US food safety standards; farmland worm count; reactions to new farming minister.
After claims that the US has the lowest rates of food poisoning, Charlotte Smith finds out whether this applies to specifically chicken-related illnesses.
The US Ambassador to the UK, Woody Johnson, has been speaking out this week, trying to reassure British consumers about American food and farming standards - which have come to be a bit of a sticking point in conversations about a future trade deal.
Mr Johnson has been talking up the virtues of, in particular, chlorinated chicken.
In the US, chicken can be washed in disinfectant solutions at the processing stage, to kill off bacteria that can make consumers ill, such as Campylobacter and Salmonella. Under EU law, this is not permitted in the UK - the idea being that bacteria should be controlled by farmers at the production end of the chain.
US farmers argue that their process delivers a safer product - while the UK agricultural sector says it doesn't object to the wash, but to the fact that it allows lower poultry welfare and health standards on American farms. (Of course, the argument isn't solely an ethical one: if more cheaply produced American chicken was allowed into the UK, it could undercut UK poultry farmers.)
Speaking to Radio 4's Today programme about the chicken issue, Woody Johnson said he'd rather at chicken that was "clean and safe" - going on to state that the US has "the lowest level of food poisoning".
So is he right? Charlotte Smith asks Rachel Schraer from BBC Reality Check, the team that fact-checks claims in the news - and it seems it depends which figures you're looking at...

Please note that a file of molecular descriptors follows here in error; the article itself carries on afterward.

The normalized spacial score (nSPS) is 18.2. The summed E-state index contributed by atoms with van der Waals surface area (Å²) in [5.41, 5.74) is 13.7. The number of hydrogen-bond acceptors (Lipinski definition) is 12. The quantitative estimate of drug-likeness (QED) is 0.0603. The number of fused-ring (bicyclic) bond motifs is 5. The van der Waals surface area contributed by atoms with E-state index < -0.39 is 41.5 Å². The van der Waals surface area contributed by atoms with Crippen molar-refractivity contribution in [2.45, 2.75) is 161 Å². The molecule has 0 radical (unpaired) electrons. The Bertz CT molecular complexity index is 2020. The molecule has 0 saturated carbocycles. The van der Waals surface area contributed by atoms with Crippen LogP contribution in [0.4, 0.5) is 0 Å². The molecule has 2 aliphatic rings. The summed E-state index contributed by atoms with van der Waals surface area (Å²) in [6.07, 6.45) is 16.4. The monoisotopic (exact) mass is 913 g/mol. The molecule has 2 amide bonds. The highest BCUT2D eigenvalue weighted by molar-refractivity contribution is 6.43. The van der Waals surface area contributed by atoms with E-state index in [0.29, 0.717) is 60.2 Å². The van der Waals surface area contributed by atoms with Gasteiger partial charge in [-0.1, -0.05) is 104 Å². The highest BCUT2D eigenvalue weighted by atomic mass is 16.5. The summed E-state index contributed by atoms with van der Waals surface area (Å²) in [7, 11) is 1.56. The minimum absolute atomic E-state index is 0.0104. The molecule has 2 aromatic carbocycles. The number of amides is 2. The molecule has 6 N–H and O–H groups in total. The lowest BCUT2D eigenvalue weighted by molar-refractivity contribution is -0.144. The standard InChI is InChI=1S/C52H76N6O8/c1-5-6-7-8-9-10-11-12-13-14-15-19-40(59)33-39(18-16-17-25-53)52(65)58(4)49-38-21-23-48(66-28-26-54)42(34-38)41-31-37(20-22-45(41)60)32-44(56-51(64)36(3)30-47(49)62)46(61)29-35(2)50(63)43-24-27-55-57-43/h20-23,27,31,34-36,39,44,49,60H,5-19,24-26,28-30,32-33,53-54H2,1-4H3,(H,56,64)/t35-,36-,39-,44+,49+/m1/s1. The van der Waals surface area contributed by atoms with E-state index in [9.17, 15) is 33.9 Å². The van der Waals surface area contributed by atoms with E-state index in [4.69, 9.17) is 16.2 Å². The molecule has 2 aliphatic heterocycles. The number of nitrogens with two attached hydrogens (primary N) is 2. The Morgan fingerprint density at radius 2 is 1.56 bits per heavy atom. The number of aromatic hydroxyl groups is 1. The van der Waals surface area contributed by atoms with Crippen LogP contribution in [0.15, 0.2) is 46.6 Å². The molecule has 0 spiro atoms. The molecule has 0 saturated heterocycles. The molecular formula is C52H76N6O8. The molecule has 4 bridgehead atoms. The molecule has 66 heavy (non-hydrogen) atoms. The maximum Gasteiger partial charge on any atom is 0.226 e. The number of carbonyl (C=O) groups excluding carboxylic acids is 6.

Worms are vital for soil health: they fertilize the earth and help with flood prevention.
As Farming Today continues its soil focus this week, we're finding out more about a nationwide survey into worm populations on farmland - after a pilot project last year showed four out of ten fields had a worrying lack of one crucial type of worm: the deep burrower, which helps with soil drainage. Researchers believe this could be down to excessive ploughing of surface organic matter, which worms need for food.
Jackie Stroud from Rothamstead Institute wants farmers to carry out a simple count and send her the results. Our reporter Alun Beach joined her on Overbury Farm near Tewkesbury, with farm manager Jake Freestone, for a worm hunt.
With just 22 days until we leave the EU, Scarborough and Whitby MP Robert Goodwill has been confirmed as the new Farming and Fisheries Minister, after George Eustice stepped down over concerns about a potential delay to Brexit.
Mr Goodwill comes from the Home Office, but is no stranger to the food and farming sector: his family have a farm in North Yorkshire, he's previously been a representative of the National Farmers Union, and during his time as an MEP in the European Parliament he served on the Environment, Public Health and Food Safety Committee.
Charlotte gauges the reaction to his appointment, from farming and environmental bodies - hearing from the NFU and speaking to Paul McNamee from Green Alliance, a charity and independent think tank focused on the environment.